The zakat eligibility of da‘wah organizations and others defending the cause of Islam and Muslims 

The intent of this segment is to show that the position adopted by AMJA is a mainstream position among the contemporary scholars. Those who disagree with it should at least find it sâ’igh (excusable/defensible). This will not be a detailed analysis of the different positions, so I will not mention the evidence for the counter positions in detail. Such evidence can be sought in the books of fiqh. I will start by presenting a typology of the positions on this matter, followed by the evidence that were (or could be) cited in support of AMJA’s position.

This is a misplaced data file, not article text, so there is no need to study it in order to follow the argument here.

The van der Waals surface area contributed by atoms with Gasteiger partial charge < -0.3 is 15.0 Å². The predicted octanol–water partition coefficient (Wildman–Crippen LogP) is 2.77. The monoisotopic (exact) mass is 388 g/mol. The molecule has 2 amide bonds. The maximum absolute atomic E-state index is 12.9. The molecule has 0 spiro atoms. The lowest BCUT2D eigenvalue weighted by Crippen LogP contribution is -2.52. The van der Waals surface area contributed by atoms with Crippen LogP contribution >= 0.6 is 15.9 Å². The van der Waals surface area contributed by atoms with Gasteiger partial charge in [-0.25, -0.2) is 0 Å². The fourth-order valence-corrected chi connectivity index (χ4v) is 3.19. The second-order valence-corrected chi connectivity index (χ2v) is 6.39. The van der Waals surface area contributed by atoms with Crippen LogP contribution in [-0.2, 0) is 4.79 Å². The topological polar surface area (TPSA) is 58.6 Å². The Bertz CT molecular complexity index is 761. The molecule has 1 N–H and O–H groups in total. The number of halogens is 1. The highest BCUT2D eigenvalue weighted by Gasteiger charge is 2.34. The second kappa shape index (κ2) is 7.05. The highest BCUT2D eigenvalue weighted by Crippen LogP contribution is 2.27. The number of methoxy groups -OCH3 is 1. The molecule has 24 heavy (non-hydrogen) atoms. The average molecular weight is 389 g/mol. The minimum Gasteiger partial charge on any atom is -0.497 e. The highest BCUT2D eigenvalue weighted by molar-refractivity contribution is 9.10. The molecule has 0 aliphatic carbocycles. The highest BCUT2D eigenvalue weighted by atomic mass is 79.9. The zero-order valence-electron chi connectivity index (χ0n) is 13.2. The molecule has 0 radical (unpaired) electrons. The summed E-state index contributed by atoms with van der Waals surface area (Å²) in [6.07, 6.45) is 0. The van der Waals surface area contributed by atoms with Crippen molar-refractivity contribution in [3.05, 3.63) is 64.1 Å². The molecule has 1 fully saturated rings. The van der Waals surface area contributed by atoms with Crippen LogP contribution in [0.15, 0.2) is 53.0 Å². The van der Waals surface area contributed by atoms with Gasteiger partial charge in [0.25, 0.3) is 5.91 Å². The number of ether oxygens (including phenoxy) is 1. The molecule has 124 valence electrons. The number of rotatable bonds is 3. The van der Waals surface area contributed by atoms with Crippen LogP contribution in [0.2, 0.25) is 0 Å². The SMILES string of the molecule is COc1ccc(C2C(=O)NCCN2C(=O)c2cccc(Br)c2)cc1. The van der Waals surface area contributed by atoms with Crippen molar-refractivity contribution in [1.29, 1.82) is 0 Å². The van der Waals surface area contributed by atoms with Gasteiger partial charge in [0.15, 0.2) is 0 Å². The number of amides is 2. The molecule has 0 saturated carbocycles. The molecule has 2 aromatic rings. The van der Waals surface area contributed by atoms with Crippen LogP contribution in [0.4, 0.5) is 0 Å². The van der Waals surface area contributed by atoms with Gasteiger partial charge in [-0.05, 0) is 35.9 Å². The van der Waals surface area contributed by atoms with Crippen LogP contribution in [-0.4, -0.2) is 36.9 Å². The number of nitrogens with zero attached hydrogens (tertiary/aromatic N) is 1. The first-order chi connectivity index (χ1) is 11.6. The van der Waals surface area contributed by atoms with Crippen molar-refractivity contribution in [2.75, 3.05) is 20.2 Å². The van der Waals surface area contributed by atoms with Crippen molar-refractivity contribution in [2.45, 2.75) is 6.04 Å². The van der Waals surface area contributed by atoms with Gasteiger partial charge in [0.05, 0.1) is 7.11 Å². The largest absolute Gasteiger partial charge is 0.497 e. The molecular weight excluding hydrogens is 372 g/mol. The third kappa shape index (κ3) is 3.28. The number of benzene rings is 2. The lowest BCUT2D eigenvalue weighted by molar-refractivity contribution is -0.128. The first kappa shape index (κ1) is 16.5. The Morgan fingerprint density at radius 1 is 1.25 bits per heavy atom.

A typology of positions

There is usually a spectrum of positions in such controversial matters. However, for simplification, I will mention the main positions concerning the scope of the category of “for the cause of Allah.” I will also mention the other categories that can be invoked in support of the zakat eligibility of Muslim organizations defending the cause of Islam and Muslims. 

There are five main positions concerning the meaning of “for the cause of Allah” in the following verse outlining the eligible zakat recipients:

إِنَّمَا الصَّدَقَاتُ لِلْفُقَرَاءِ وَالْمَسَاكِينِ وَالْعَامِلِينَ عَلَيْهَا وَالْمُؤَلَّفَةِ قُلُوبُهُمْ وَفِي الرِّقَابِ وَالْغَارِمِينَ وَفِي سَبِيلِ اللَّهِ وَابْنِ السَّبِيلِ ۖ فَرِيضَةً مِّنَ اللَّهِ ۗ وَاللَّهُ عَلِيمٌ حَكِيمٌ

{Zakat expenditures are only for the poor and for the needy and for those employed to collect [zakat] and for bringing hearts together [for Islam] and for freeing captives [or slaves] and for those in debt and for the cause of Allah and for the [stranded] traveler – an obligation [imposed] by Allah. And Allah is Knowing and Wise.} [Surat at-Tawbah 9:60]